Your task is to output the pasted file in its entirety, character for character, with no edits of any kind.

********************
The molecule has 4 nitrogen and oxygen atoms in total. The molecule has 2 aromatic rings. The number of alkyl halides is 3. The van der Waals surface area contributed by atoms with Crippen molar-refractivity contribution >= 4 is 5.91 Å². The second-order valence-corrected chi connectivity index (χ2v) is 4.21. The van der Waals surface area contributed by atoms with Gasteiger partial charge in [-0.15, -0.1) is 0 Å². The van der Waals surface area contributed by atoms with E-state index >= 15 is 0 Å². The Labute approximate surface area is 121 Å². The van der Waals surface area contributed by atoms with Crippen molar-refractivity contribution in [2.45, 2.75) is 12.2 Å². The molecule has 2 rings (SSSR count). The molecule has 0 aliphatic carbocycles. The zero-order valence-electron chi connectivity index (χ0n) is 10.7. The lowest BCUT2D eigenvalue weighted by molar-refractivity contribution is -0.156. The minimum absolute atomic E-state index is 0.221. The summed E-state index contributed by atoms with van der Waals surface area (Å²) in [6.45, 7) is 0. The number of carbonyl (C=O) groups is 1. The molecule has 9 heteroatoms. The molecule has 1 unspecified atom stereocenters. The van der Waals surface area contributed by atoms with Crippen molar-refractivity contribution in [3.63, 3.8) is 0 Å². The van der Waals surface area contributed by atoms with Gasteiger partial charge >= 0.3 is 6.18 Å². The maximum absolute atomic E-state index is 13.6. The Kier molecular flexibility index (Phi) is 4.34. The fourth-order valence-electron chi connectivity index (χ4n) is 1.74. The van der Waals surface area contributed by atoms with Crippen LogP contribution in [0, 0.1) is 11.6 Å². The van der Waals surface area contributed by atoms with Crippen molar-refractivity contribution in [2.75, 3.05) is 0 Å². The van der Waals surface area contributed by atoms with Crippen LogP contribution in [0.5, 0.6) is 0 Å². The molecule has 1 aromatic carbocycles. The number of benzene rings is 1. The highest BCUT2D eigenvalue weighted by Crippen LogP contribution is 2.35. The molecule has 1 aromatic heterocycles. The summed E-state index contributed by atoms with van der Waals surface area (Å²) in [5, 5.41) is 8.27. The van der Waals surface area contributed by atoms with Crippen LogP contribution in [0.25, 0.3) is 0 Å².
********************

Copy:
The molecule has 4 nitrogen and oxygen atoms in total. The molecule has 2 aromatic rings. The number of alkyl halides is 3. The van der Waals surface area contributed by atoms with Crippen molar-refractivity contribution >= 4 is 5.91 Å². The second-order valence-corrected chi connectivity index (χ2v) is 4.21. The van der Waals surface area contributed by atoms with Gasteiger partial charge in [-0.15, -0.1) is 0 Å². The van der Waals surface area contributed by atoms with E-state index >= 15 is 0 Å². The Labute approximate surface area is 121 Å². The van der Waals surface area contributed by atoms with Crippen molar-refractivity contribution in [2.45, 2.75) is 12.2 Å². The molecule has 2 rings (SSSR count). The molecule has 0 aliphatic carbocycles. The zero-order valence-electron chi connectivity index (χ0n) is 10.7. The lowest BCUT2D eigenvalue weighted by molar-refractivity contribution is -0.156. The minimum absolute atomic E-state index is 0.221. The summed E-state index contributed by atoms with van der Waals surface area (Å²) in [6.45, 7) is 0. The number of carbonyl (C=O) groups is 1. The molecule has 9 heteroatoms. The molecule has 1 unspecified atom stereocenters. The van der Waals surface area contributed by atoms with Crippen molar-refractivity contribution in [3.63, 3.8) is 0 Å². The van der Waals surface area contributed by atoms with Gasteiger partial charge >= 0.3 is 6.18 Å². The maximum absolute atomic E-state index is 13.6. The Kier molecular flexibility index (Phi) is 4.34. The fourth-order valence-electron chi connectivity index (χ4n) is 1.74. The van der Waals surface area contributed by atoms with Crippen LogP contribution in [0, 0.1) is 11.6 Å². The van der Waals surface area contributed by atoms with Crippen molar-refractivity contribution in [2.75, 3.05) is 0 Å². The van der Waals surface area contributed by atoms with Crippen LogP contribution in [0.5, 0.6) is 0 Å². The molecule has 1 aromatic carbocycles. The number of benzene rings is 1. The highest BCUT2D eigenvalue weighted by Crippen LogP contribution is 2.35. The molecule has 1 aromatic heterocycles. The summed E-state index contributed by atoms with van der Waals surface area (Å²) in [5, 5.41) is 8.27. The van der Waals surface area contributed by atoms with Crippen LogP contribution in [0.25, 0.3) is 0 Å².